Written by Edward Vickers.

Since the mid-1990s, successive Japanese premiers have issued expressions of regret for wartime aggression and colonialism. Nevertheless, anti-Japanese nationalism in China and South Korea has reached new heights. Hardly surprising, then, that apology fatigue has set in. Channeling this sentiment in his August 14 statement, Prime Minister Abe Shinzo stated, ‘We must not let our children, grandchildren and even further generations to come… be predestined to apologise.’

The commitment to peace is central to post-war Japanese national identity, buttressed by consciousness of the nation’s unique experience of atomic attack. Japan is a democratic society where rule of law and civil liberties are safeguarded. The country’s determination to play a constructive role in world affairs is demonstrated by its enthusiastic participation in UN programmes and disbursements of overseas aid – of which China has been a prime recipient. Why, then, should Japan feel compelled to apologise to an oppressive Communist Leviathan that challenges the international order and threatens regional peace?

In fact, the ‘Abe Statement’ itself helps explain why Japan remains the object of suspicion and resentment in China and Korea. Abe and prominent cabinet colleagues have repeatedly denied the veracity of widely attested wartime atrocities. The Japanese media, covering his speech, has engaged in endless semantic analysis of his references to ‘aggression’ and ‘colonialism’. Despite acknowledging Japan’s engagement in both, he noted that this was unexceptional in a world dominated by western imperialism, and alluded to Japan’s earlier role in inspiring anti-colonial nationalisms.

The insincerity of any ‘apology’ Abe might utter was transparent even before he opened his mouth; this was a statement issued under duress. But questions of sincerity or morality aside, the willful ignorance that Abe exemplifies and promotes threatens disturbing consequences not just for external relations with Asia, but also for Japan’s internal politics.

The external dimension has drawn most international comment. Chinese and Korean politicians stoke anti-Japan sentiment for their own domestic purposes, but Abe and his right-wing allies afford them endless ammunition – through visits to the Yasukuni Shrine (where convicted war criminals are honoured with other war-dead, and an on-site museum portrays the Asia-Pacific conflict as a heroic struggle for anti-colonial liberation); outright denial of wartime atrocities; and campaigns to revise school textbooks to promote a more ‘patriotic’ account of the war. Foreign observers are entitled to conclude from all this that official Japanese statements of ‘remorse’ or ‘regret’ for the war are two-faced. This does nothing to further regional security.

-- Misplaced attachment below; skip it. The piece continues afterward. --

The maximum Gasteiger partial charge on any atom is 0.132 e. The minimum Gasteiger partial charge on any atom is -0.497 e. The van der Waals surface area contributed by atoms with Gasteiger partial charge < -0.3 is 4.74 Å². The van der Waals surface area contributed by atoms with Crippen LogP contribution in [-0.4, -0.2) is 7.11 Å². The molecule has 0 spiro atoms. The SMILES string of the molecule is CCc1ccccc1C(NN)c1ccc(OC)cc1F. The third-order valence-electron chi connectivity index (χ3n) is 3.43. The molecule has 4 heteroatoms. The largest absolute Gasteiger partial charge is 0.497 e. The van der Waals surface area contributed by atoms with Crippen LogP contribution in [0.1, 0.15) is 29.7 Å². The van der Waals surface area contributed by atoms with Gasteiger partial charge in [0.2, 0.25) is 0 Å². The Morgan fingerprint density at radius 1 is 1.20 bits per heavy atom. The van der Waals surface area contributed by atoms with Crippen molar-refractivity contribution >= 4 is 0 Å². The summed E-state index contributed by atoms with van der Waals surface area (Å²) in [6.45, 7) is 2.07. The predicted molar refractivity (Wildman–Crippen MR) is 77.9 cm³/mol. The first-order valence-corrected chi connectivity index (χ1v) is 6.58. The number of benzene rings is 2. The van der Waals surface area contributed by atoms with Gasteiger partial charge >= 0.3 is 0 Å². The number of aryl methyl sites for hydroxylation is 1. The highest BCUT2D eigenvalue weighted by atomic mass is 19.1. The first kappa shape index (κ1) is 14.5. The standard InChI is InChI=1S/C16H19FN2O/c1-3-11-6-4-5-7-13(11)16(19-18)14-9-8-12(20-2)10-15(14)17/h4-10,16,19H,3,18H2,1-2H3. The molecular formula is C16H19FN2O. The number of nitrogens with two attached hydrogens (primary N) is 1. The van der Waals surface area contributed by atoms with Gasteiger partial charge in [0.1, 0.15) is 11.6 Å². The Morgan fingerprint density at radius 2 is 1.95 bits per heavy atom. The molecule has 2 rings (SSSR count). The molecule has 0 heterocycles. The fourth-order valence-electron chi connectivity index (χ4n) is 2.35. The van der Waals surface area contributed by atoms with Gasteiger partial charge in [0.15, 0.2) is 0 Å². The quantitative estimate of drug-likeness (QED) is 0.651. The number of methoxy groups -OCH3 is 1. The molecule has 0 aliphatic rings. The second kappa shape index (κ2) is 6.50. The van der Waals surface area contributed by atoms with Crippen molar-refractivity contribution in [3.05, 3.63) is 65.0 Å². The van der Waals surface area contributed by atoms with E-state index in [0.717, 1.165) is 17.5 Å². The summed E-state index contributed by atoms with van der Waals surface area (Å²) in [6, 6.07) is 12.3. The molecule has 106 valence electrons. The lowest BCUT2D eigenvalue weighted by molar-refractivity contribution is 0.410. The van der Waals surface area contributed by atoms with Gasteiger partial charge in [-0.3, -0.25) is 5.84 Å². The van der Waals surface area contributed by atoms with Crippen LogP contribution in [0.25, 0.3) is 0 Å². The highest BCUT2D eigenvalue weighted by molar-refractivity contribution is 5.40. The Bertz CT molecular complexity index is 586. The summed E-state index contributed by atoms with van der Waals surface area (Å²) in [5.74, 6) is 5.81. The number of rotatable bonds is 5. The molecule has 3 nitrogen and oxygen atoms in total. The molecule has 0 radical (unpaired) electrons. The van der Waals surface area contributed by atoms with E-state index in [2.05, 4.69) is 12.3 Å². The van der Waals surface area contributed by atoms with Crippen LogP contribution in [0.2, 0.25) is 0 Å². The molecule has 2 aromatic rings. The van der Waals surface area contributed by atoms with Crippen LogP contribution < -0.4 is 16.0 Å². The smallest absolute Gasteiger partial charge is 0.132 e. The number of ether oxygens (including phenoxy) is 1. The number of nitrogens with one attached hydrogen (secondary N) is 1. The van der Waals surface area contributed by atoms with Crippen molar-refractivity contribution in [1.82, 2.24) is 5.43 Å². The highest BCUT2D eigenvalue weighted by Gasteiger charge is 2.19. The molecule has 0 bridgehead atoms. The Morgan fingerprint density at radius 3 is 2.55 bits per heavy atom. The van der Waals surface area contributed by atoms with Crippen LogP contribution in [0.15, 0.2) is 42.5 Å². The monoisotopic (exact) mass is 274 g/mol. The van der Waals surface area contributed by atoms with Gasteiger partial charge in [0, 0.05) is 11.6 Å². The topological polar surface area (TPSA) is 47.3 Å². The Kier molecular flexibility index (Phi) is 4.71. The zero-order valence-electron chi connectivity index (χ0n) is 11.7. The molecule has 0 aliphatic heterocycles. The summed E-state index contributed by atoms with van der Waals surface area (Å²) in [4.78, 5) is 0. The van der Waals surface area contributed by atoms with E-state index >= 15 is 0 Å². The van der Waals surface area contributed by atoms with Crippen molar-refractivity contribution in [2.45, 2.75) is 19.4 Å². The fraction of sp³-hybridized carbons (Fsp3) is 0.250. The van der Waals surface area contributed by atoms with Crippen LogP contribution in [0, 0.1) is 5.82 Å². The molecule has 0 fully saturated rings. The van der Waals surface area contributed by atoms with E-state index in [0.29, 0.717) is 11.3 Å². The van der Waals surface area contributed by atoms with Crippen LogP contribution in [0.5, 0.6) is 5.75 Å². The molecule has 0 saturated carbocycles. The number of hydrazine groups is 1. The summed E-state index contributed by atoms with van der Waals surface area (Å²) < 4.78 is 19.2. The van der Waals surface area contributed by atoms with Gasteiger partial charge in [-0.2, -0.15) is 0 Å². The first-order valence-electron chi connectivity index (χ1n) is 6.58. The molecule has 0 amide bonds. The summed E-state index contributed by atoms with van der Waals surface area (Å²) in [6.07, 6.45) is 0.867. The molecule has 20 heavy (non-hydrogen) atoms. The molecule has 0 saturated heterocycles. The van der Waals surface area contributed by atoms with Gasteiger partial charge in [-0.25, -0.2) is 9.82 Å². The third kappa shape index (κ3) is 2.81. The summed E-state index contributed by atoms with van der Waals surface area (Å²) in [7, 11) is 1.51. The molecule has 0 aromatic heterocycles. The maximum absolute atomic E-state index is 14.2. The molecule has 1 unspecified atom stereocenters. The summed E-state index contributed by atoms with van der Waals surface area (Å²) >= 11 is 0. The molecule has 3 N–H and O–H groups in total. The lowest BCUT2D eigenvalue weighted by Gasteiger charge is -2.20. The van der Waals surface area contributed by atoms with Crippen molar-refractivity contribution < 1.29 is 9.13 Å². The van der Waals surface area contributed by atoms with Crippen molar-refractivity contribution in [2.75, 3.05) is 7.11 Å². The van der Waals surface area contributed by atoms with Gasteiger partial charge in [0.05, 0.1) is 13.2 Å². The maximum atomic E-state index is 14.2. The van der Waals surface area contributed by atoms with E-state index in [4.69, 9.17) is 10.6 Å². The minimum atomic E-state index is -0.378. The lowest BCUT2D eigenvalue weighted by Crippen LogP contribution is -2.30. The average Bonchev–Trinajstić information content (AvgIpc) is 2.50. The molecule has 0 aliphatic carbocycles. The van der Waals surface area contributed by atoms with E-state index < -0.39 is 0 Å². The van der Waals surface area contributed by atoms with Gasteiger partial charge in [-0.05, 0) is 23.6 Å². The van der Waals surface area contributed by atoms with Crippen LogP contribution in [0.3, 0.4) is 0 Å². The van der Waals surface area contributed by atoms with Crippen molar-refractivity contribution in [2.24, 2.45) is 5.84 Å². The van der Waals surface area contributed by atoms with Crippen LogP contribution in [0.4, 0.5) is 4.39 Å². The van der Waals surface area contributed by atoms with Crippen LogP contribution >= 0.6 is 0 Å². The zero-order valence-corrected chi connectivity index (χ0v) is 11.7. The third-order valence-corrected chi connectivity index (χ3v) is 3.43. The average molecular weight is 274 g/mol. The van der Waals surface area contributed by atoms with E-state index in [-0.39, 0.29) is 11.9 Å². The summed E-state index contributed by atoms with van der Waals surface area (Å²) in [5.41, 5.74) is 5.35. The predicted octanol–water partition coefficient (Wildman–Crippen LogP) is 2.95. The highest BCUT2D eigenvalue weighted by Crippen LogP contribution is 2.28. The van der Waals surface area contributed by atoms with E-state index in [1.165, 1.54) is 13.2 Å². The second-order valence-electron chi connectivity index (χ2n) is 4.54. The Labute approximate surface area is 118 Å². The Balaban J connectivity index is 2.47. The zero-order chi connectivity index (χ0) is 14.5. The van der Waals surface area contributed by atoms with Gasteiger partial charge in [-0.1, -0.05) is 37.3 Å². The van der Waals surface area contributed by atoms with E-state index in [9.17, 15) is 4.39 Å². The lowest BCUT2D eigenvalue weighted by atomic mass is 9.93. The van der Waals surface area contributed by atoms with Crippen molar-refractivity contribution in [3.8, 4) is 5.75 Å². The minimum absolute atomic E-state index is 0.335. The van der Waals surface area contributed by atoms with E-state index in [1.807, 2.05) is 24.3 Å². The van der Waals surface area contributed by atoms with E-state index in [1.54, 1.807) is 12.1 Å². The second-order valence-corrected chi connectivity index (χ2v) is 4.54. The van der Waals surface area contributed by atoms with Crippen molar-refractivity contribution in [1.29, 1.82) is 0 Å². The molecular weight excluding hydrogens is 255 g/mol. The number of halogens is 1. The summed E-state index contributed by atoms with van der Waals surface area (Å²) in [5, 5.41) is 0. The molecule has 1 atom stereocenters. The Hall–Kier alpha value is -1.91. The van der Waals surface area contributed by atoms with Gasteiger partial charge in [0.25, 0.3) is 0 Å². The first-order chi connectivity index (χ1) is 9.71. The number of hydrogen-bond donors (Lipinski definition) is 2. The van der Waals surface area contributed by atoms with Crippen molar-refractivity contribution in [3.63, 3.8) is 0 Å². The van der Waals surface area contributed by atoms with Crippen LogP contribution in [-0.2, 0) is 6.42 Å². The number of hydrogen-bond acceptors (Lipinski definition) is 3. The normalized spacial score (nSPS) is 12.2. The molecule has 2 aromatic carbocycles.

However, the potential consequences for Japan’s internal political development are perhaps just as serious. In a critique of China’s propagandist distortions of history, The Economist recently described Japanese democracy as ‘deeply entrenched’. But is it? For almost the entire post-war period, Japan has been governed by the Liberal Democratic Party. This has in turn been dominated by the political, and often actual, heirs of the imperialist elites responsible for the disastrous wars of the 1930s-40s. Japan has remained an intensely regimented society, even if collective energies since 1945 have been directed towards peaceable economic rather than militaristic ends.

Invoking visions of a Japan in peril, the Abe administration today seeks to justify measures that are far from ‘liberal democratic’. One of its first acts was to introduce a sweeping official secrets law granting arbitrary power to bureaucrats, and backed by draconian penalties. Official oversight of school textbooks, already stringent, has been further tightened, with coverage of wartime atrocities significantly curtailed in most of the newest editions. Meanwhile, there has been a ramping up of ‘moral education’ in schools, promoting a homogenous, totalizing and uncritical vision of ‘Japanese tradition’.